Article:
A group of young girls were playing stinger under a Jacaranda tree. Their home-made ball is made of plastic bags tied together. The game involves aiming for legs, where the ball stings you if it hits you. Squeals of laughter as they dodge the ball, smiles and waves when they see you watching. Further along a little boy runs along the road studiously steering his home-made wire car with a small cardboard box attached as a trailer. A mother braiding her daughter’s hair on a chair under a deep green Msasa tree. Oh beautiful Zimbabwe, you can see it breathing life here.

Some good news

Finally on this day good news came with the release from Chikurubi Prison of MP Joana Mamombe.

Joana’s name has been on our lips and in our hearts for months. She, along with two other opposition activists, was abducted from a police station, blindfolded, tortured and sexually abused and dumped on the roadside in May after taking part in an opposition protest.

Accused of making statements prejudicial to the state, Joana and her colleagues were arrested, denied bail, eventually released and are to stand trial. When Joana was hospitalised with an anxiety disorder just before the trial, the prosecution said she was feigning sickness and a magistrate ordered her sent to Chikurubi Prison on September 24 for two weeks so she could be assessed by doctors.

Thirteen days later a high court judge ordered her release from prison, saying that “nothing warranted the placement of Mamombe in custody for the purposes of her mental examination”.

How beautiful our Zimbabwe is: from a mongoose and a hammerkop in the garden to an old man sitting on a step issuing temporary numbers for a queue; girls playing stinger under a Jacaranda tree and a little boy pushing his wire car on the road.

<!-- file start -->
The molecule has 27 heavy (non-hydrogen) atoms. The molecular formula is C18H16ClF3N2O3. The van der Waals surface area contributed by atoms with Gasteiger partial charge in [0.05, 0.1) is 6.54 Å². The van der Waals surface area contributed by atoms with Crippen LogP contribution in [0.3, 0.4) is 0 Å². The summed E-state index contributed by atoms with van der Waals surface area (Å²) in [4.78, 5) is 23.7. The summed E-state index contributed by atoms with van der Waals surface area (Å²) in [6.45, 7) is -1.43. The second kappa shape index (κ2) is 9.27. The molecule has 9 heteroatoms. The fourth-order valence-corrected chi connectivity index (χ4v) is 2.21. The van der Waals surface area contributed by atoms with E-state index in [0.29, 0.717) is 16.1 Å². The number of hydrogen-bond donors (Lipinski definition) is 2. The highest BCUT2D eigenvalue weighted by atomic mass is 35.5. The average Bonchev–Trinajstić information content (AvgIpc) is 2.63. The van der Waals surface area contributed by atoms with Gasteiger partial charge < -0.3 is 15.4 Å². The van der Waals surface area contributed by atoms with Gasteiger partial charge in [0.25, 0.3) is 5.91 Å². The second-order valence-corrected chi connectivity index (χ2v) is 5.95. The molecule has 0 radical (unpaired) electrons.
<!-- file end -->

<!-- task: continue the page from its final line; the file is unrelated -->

I am delighted to announce that my Beautiful Zimbabwe Calendar for 2021 is now available, please visit my website for details and to see thumbnails of the images.

Cathy Buckle is a Zimbabwean writer and blogger living in Marondera, Zimbabwe.

Copyright © Cathy Buckle

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And the same recipe is followed in South Africa as well; it seems 12c a day is a desired outcome in the Southern part of the continent and not a disgrace as the writer tries to frame it.

So much economic potential.
Such a beautiful country and people.

Say no more ….

… such corrupt and opportunistic politicians … such cowed and beaten people.

Hello to my “Marondera sister”, or as locals would say “Mhoro Africa yakanaka”.

“….a mongoose runs across the garden, snatching up beetles flushed by the rain and late in the afternoon a hammerkop flies in and sorts through a pile of mulch under a fruit tree…”

A city dweller in Europe would gasp & say “we don’t have THAT experiences on a daily basis!”. Most of us don’t have private gardens to start with, but have to share public parks (albeit safe and well kept). But you experience the natural beauty that ‘we’ in Europe can only wish for.

Such imaginary European person would state “sister, you are truly blessed! And now that ‘us’ Europeans are approaching icy winter….arrrrch…let me pull that that thick coat closer. Soon to be staring at the ice-rain out of our apartment windows, we long for an African adventure like this lady in Nambabwe”

😉 Yes, Cathy you’re blessed.

(..and glad the local kids play happily under the Jacaranda)

I see that you do indeed reside in Europe and not in ZA.

Agree. Otherwise he is smoking too much of the good stuff.

*lol* both of you @Adventurer and @LuluAlert are 100% correct in a way….but not what you think it is.

I am in Europe…but sort of 😉
I view SA as a “last European outpost” on this continent. In my ‘little Europe’ cocoon here in SA, where we Saffas are (still) fortunate to enjoy Western benefits like many of us have individual transport (many at least 2+ per family/residence) fully stocked shops, electricity, and water when I open the tap. Private hospitals & decent roads. All taken for granted. SA has a western value system. The question is “How Long?” for the African tribal value system to replace our current Eurocentric value system…that us minority hold so dear?